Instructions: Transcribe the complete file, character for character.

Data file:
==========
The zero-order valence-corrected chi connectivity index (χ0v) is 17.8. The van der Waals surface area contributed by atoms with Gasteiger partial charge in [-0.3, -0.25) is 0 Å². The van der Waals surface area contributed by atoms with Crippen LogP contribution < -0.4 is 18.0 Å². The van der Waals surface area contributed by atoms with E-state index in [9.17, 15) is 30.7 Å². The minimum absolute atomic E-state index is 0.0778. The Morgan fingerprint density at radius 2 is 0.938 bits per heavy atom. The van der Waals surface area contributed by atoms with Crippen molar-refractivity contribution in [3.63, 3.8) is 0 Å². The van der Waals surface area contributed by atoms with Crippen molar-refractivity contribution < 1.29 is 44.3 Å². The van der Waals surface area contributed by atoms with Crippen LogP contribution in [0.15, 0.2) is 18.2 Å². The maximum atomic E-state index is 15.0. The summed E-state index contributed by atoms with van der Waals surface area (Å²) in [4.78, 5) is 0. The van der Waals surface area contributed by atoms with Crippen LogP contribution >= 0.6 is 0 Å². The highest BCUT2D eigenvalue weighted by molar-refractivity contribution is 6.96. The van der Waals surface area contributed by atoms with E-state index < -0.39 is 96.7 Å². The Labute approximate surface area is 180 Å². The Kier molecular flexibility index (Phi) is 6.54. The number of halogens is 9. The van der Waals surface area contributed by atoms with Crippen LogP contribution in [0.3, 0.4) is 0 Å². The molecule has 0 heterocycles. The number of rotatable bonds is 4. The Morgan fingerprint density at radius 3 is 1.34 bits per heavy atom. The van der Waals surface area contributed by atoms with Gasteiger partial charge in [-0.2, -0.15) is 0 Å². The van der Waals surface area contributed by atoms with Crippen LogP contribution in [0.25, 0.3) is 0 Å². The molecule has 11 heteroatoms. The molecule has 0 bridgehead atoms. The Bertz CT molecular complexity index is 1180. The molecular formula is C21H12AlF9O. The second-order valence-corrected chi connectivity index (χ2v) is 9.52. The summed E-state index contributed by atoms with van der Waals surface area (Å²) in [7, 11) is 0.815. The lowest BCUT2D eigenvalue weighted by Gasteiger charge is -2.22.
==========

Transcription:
The zero-order valence-corrected chi connectivity index (χ0v) is 17.8. The van der Waals surface area contributed by atoms with Gasteiger partial charge in [-0.3, -0.25) is 0 Å². The van der Waals surface area contributed by atoms with Crippen LogP contribution < -0.4 is 18.0 Å². The van der Waals surface area contributed by atoms with E-state index in [9.17, 15) is 30.7 Å². The minimum absolute atomic E-state index is 0.0778. The Morgan fingerprint density at radius 2 is 0.938 bits per heavy atom. The van der Waals surface area contributed by atoms with Crippen molar-refractivity contribution in [3.63, 3.8) is 0 Å². The van der Waals surface area contributed by atoms with Crippen molar-refractivity contribution < 1.29 is 44.3 Å². The van der Waals surface area contributed by atoms with Crippen LogP contribution in [0.15, 0.2) is 18.2 Å². The maximum atomic E-state index is 15.0. The summed E-state index contributed by atoms with van der Waals surface area (Å²) in [4.78, 5) is 0. The van der Waals surface area contributed by atoms with Crippen LogP contribution >= 0.6 is 0 Å². The highest BCUT2D eigenvalue weighted by molar-refractivity contribution is 6.96. The van der Waals surface area contributed by atoms with E-state index < -0.39 is 96.7 Å². The Labute approximate surface area is 180 Å². The Kier molecular flexibility index (Phi) is 6.54. The number of halogens is 9. The van der Waals surface area contributed by atoms with Crippen LogP contribution in [0.3, 0.4) is 0 Å². The molecule has 0 heterocycles. The number of rotatable bonds is 4. The Morgan fingerprint density at radius 3 is 1.34 bits per heavy atom. The van der Waals surface area contributed by atoms with Gasteiger partial charge in [-0.2, -0.15) is 0 Å². The van der Waals surface area contributed by atoms with Crippen LogP contribution in [0.25, 0.3) is 0 Å². The molecule has 11 heteroatoms. The molecule has 0 bridgehead atoms. The Bertz CT molecular complexity index is 1180. The molecular formula is C21H12AlF9O. The second-order valence-corrected chi connectivity index (χ2v) is 9.52. The summed E-state index contributed by atoms with van der Waals surface area (Å²) in [7, 11) is 0.815. The lowest BCUT2D eigenvalue weighted by Gasteiger charge is -2.22.